Engaging Activity - Survey: What did you eat, drink, do yesterday?

Our engaging activity is going to start with having posters hanging in the classrooms of the classes that are participating in the ITSLU that simply say, "What is IT?" The next week, we will conduct our engaging activity by unveiling an online survey that students will complete. The survey will simply ask students:
  • "What did you eat yesterday?"
  • "What did you drink yesterday?"
  • "What did you do yesterday?"

We will have students complete this survey every day (if possible) for one week. We will then take the data from the survey, and using the website "Wordle.net" (see the Technology page for information), we will create word splashes. The Wordle site creates images similar to what you see here - the words that appear the most are larger than the others. We thought this would be a clever way to highlight what foods, drinks and activities are showing up most - and engage students in discussions about whether these "larger" entries are healthy.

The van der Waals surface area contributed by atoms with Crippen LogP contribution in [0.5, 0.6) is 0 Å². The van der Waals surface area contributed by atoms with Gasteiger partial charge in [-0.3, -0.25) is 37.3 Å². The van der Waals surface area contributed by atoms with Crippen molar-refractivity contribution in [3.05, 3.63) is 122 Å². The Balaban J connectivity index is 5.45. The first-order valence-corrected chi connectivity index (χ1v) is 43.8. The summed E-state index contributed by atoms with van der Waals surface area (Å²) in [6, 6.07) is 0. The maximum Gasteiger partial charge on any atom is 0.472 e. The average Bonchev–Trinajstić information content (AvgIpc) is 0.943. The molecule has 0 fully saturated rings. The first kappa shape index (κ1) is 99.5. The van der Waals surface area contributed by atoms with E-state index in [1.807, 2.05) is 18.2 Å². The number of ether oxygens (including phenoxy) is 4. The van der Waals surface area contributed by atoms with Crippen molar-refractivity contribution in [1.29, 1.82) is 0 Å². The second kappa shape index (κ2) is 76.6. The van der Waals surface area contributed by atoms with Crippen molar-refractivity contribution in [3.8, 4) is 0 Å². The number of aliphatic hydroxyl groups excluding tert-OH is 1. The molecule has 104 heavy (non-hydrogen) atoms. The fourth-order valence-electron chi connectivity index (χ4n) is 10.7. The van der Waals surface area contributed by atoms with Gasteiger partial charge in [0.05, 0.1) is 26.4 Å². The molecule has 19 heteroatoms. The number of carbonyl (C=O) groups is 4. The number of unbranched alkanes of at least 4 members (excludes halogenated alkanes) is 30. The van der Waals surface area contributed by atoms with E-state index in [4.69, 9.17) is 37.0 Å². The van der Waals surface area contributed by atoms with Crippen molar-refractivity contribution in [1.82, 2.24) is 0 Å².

These images will then be used to refer back to throughout our unit, with our goal of doing the same survey at the end of the ITSLU (or at an even later date, perhaps). We hope that at the end of the unit, the healthier options would appear larger.



In addition to the Wordles, we will have two guest speakers that will speak to the team to both inform and inspire the students.

  • Ed Poirier, Youth Fitness Specialist, The Attleboro YMCA
  • Roberta R. Friedman, ScM, Director of Education, Massachusetts Public Health Association

Following these speeches, we will host a discussion to allow students to start brainstorming the issue and what should/could be done about it.

Discussion to follow

Finding Personal Relevance:
• What are my favorite foods? Why?
• What are my favorite physical activities? Why?
• What enables / prevents me from eating healthy food?
• What enables / prevents me from participating in healthy

Our Shared Experiences:
• What can we do in our community? What can we do right here in this school? What can we do about the problem in our own families?
• What is the government doing to slim youth down? Is it the government’s responsibility? Is it only the government’s responsibility? If so, which government – local, state or federal?
• What choices do people have? Who is responsible for making these choices? Who is responsible for providing options? How do these options change based on community?
• Why do you think childhood obesity has increased over the years?
• Who in your community is working on this problem? What are they doing?